Step 3 in the discovery process: Facebook and Instagram

In case you weren’t sure, your beauty business needs both a Facebook and an Instagram account. Seriously!

This is often the third step that people will take on their journey to booking with you. Yes, these may seem like a lot of steps, but remember that good clients are picky. They don’t just choose your for your prices.

They want to know that you’re the real deal: that you’re a salon that vibes with their personality and style.

And one of the best ways for figuring that out? Your Facebook or Instagram account.

In my journey, after I had checked out Salon 130’s website and was pretty impressed, I scrolled to the bottom to find their Instagram account.

Why? I wanted to see photos of their work and learn more about their team before I booked an appointment!

I clicked over and looked through the past 30 or so Instagram posts they made.


And here’s the thing: I really did want to see photos of their hair they’d done. That was the number 1 thing I wanted.

But I also wanted to see other things to. I wanted to know what kind of team they had - what kind of team spirit or personalities their staff has.

I wanted to know if they were on top of trends and styles. I wanted to know if they were proud of the space they were working in (and yes, I did see extra photos of their salon I hadn’t seen before).

I wanted to know what other kinds of clients they had? People my own age? Older? Males?

Overall, their Instagram account gave me a really good feel for who they are and what they do. I was seriously impressed.

What should your salon do for Instagram and Facebook?

So, going back to the website point, you should connect your website to your Instagram account to make it easy to look at your posts. This could be in the form of an Instagram “gallery” on your homepage, or simple buttons at the top and bottom of your site - because that’s where people will look for them.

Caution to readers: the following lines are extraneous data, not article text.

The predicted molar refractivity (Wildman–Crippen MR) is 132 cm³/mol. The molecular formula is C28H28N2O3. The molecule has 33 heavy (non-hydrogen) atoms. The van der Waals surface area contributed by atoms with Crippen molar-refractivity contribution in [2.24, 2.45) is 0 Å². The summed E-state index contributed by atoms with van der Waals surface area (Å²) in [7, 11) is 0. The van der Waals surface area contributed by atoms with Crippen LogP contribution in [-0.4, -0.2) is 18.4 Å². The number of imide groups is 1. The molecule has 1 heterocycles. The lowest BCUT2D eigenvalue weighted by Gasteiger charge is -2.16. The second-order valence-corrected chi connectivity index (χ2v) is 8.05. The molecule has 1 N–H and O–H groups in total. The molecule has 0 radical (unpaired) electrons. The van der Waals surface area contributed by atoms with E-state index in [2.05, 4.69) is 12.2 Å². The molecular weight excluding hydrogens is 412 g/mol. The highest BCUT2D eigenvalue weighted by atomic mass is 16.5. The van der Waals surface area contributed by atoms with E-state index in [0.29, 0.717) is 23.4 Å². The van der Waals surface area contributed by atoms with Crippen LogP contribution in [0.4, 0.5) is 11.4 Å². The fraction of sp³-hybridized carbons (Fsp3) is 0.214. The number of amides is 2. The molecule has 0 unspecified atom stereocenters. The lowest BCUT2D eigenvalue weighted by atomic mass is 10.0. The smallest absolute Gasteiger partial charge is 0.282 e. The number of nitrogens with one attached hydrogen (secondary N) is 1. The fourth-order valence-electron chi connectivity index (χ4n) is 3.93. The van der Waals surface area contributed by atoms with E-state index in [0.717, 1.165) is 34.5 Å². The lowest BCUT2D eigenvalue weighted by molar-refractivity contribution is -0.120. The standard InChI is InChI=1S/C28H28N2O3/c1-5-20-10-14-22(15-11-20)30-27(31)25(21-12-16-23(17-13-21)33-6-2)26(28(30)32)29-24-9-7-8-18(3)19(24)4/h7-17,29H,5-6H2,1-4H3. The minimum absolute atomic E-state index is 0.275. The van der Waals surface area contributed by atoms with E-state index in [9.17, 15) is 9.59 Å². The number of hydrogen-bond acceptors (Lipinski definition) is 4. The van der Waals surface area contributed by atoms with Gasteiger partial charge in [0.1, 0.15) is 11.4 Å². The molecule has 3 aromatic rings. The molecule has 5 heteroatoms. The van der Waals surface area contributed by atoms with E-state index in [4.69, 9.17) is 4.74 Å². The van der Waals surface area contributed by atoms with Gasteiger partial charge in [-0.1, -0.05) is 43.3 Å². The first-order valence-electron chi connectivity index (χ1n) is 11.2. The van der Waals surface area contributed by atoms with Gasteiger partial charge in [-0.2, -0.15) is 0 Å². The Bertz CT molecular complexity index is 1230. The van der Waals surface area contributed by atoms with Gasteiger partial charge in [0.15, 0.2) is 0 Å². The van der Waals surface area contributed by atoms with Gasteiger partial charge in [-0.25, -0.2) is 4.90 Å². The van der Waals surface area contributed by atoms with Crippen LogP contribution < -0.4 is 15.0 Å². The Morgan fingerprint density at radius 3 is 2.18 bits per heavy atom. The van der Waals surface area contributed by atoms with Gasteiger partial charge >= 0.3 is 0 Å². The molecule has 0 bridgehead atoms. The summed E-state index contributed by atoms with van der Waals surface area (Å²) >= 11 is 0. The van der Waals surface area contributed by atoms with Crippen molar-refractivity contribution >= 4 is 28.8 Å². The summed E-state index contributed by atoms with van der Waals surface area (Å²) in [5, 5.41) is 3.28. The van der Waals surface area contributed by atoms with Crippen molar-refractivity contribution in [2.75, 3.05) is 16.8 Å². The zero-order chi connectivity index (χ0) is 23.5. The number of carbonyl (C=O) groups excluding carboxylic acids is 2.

You should also connect your Facebook account to your website. Not everyone loves Instagram over Facebook, and Facebook is a great place to read more reviews about you and see your videos.

Then, you want to make sure that you’re regularly publishing good content on both Instagram and Facebook. It’s a natural step for potential clients to take: they WILL creep your social pages a bit before booking.

It gives them a more “human” understanding of your salon rather than the polished “businessy” version that you show on your website and your Google profile.

So, what kind of content should you be posting regularly on Instagram and Facebook?

Well, first of all, the types of things you post on the two platforms should be different. I know it’s so much easier just to post on Instagram and autopost to Facebook, but if you do that, you’re not taking advantage of the differences between them.

Types of things to post on Instagram:

  • Regular high quality photos of your work (nails, hair, skin, makeup, etc)

  • Photos of you and your team

  • Photos of the inside of your salon

  • Photos of retail products you sell

  • Photos of clients having fun with your staff

  • Photos from around your city

  • Re-grammed photos of your clients (with permission)

Yes, you do need lots of high-quality photos of your work (and I show you exactly how to set up a salon photoshoot here)

But you also need variety. You need to show the fun, human side of your business on Instagram. To get more ideas of what kind of things to post, check out my blog post here.

Types of things to post on Facebook:

  • Videos, videos and videos!

  • Especially live videos!

  • Educational videos

  • Links to your blog posts

  • Occasional photos of your work, but not cross-posted from Instagram.

To sum up, you really need to focus on videos for your Facebook page. To get more ideas of what kind of videos your followers can’t wait to watch, read my blog post here.